Notes from the Past

New 30 Airmail Stamps Discounted on Nassau Street

Postmaster Albert Goldman announced that 155,733 of the new 30-cent trans-Atlantic airmail stamps were sold at the New York, N.Y., post office on the first day of issue, May 16th, and that 54,158 first-day covers were cancelled there.  Within five hours after the stamps were placed on sale at the window, mint copies of the stamps were being sold along Nassau Street at a discount of 10 per cent from face value.

That will probably read like a mystifying procedure, yet the stamps had been legitimately purchased at the post office, and the sellers were not actually losing money.  So we will go into the explanation.  In addition to the new crop of dealers who have blossomed forth on Nassau Street there has developed a fraternity of free-lancers who, like many of the Wall Street brokers, enter into transactions for the day's duration only, closing out every particular operation or deal before the day expires, beginning tomorrow with whatever offers the prospect of scalping a profit.  On the day the new 30-cent airmail stamps were placed on sale many of these lads purchased entire sheets of the stamps.  The plate numbers and position pieces were stripped out immediately later to be sold at a profit.  Next a quantity of first-day covers were put through the post office and these, too, disposed of at a nominal profit.  At the conclusion of operations, the left over stamps which, of course, could not be redeemed through Uncle Sam, and ordinarily would be difficult to dispose of for mailing purposes, were offered to Nassau Street dealers and sold at a discount.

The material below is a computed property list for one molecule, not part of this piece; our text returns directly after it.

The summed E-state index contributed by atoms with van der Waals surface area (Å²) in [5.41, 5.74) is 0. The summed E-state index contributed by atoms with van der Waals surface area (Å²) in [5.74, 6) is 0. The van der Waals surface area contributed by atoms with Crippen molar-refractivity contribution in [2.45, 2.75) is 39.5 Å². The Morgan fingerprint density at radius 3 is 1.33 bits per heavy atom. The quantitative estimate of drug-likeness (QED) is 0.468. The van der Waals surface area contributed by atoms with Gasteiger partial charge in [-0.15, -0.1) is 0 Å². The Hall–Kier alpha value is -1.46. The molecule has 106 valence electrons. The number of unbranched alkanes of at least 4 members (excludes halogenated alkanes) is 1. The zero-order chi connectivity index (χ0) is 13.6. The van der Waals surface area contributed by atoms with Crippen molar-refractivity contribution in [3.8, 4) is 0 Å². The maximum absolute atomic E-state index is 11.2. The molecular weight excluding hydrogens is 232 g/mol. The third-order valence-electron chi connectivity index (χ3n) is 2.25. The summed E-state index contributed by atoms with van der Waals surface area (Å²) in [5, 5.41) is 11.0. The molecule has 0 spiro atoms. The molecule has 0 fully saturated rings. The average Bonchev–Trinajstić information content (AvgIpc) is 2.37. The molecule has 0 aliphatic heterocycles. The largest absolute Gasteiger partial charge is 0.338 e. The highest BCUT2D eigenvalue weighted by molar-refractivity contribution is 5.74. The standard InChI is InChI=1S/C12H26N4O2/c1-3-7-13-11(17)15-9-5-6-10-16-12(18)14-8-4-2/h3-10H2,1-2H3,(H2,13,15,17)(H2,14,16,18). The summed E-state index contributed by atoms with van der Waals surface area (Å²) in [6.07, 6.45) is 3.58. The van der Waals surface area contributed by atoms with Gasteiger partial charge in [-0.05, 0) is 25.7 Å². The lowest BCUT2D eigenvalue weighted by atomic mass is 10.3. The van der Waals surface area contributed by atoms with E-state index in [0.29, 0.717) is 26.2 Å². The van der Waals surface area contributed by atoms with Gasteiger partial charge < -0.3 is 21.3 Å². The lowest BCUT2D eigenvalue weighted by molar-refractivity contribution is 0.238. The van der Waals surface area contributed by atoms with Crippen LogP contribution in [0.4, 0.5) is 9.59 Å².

- George B. Sloane
Sloane's Column
June 3, 1939

Posted August 15, 1999

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